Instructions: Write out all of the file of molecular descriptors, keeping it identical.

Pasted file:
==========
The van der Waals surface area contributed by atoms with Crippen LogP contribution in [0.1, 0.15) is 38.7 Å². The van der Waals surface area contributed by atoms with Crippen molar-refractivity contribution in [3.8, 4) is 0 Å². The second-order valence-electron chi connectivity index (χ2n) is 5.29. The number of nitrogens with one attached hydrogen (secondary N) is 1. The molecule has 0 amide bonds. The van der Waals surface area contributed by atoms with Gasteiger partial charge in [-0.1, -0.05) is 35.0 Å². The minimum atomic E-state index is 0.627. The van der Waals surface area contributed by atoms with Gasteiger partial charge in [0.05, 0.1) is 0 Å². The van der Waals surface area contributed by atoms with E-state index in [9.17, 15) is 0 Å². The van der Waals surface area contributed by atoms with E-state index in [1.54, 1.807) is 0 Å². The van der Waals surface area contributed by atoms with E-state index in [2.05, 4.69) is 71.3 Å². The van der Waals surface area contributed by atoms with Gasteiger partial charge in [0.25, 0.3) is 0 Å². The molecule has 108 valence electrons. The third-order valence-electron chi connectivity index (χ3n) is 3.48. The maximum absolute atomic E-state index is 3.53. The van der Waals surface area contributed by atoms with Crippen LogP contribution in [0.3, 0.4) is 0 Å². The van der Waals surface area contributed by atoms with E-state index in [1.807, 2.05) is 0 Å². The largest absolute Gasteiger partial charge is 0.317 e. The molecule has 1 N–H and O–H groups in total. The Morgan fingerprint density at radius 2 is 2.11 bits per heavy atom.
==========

The van der Waals surface area contributed by atoms with Crippen LogP contribution in [0.1, 0.15) is 38.7 Å². The van der Waals surface area contributed by atoms with Crippen molar-refractivity contribution in [3.8, 4) is 0 Å². The second-order valence-electron chi connectivity index (χ2n) is 5.29. The number of nitrogens with one attached hydrogen (secondary N) is 1. The molecule has 0 amide bonds. The van der Waals surface area contributed by atoms with Gasteiger partial charge in [-0.1, -0.05) is 35.0 Å². The minimum atomic E-state index is 0.627. The van der Waals surface area contributed by atoms with Gasteiger partial charge in [0.05, 0.1) is 0 Å². The van der Waals surface area contributed by atoms with E-state index in [9.17, 15) is 0 Å². The van der Waals surface area contributed by atoms with E-state index in [1.54, 1.807) is 0 Å². The van der Waals surface area contributed by atoms with E-state index in [2.05, 4.69) is 71.3 Å². The van der Waals surface area contributed by atoms with Gasteiger partial charge in [0.25, 0.3) is 0 Å². The molecule has 108 valence electrons. The third-order valence-electron chi connectivity index (χ3n) is 3.48. The maximum absolute atomic E-state index is 3.53. The van der Waals surface area contributed by atoms with Crippen LogP contribution in [0.3, 0.4) is 0 Å². The van der Waals surface area contributed by atoms with E-state index in [1.807, 2.05) is 0 Å². The largest absolute Gasteiger partial charge is 0.317 e. The molecule has 1 N–H and O–H groups in total. The Morgan fingerprint density at radius 2 is 2.11 bits per heavy atom.